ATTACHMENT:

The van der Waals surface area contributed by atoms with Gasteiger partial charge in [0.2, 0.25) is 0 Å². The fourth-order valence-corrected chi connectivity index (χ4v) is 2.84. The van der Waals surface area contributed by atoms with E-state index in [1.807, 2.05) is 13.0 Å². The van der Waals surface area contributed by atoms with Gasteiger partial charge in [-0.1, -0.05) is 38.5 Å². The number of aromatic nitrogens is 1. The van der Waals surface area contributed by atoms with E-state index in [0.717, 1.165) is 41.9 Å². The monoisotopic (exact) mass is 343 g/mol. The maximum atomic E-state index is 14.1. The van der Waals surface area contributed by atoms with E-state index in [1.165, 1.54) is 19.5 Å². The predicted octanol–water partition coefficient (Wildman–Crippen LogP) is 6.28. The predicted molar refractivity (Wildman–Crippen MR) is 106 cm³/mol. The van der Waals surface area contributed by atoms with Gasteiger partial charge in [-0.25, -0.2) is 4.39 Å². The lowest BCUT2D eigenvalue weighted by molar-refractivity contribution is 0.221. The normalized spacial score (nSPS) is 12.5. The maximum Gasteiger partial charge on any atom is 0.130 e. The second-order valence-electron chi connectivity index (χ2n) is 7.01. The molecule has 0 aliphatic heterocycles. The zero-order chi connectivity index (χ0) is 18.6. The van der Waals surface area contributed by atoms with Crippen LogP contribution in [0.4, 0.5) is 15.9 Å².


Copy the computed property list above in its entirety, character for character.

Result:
The van der Waals surface area contributed by atoms with Gasteiger partial charge in [0.2, 0.25) is 0 Å². The fourth-order valence-corrected chi connectivity index (χ4v) is 2.84. The van der Waals surface area contributed by atoms with E-state index in [1.807, 2.05) is 13.0 Å². The van der Waals surface area contributed by atoms with Gasteiger partial charge in [-0.1, -0.05) is 38.5 Å². The number of aromatic nitrogens is 1. The van der Waals surface area contributed by atoms with E-state index in [0.717, 1.165) is 41.9 Å². The monoisotopic (exact) mass is 343 g/mol. The maximum atomic E-state index is 14.1. The van der Waals surface area contributed by atoms with E-state index in [1.165, 1.54) is 19.5 Å². The predicted octanol–water partition coefficient (Wildman–Crippen LogP) is 6.28. The predicted molar refractivity (Wildman–Crippen MR) is 106 cm³/mol. The van der Waals surface area contributed by atoms with Gasteiger partial charge in [-0.25, -0.2) is 4.39 Å². The lowest BCUT2D eigenvalue weighted by molar-refractivity contribution is 0.221. The normalized spacial score (nSPS) is 12.5. The maximum Gasteiger partial charge on any atom is 0.130 e. The second-order valence-electron chi connectivity index (χ2n) is 7.01. The molecule has 0 aliphatic heterocycles. The zero-order chi connectivity index (χ0) is 18.6. The van der Waals surface area contributed by atoms with Crippen LogP contribution in [0.4, 0.5) is 15.9 Å².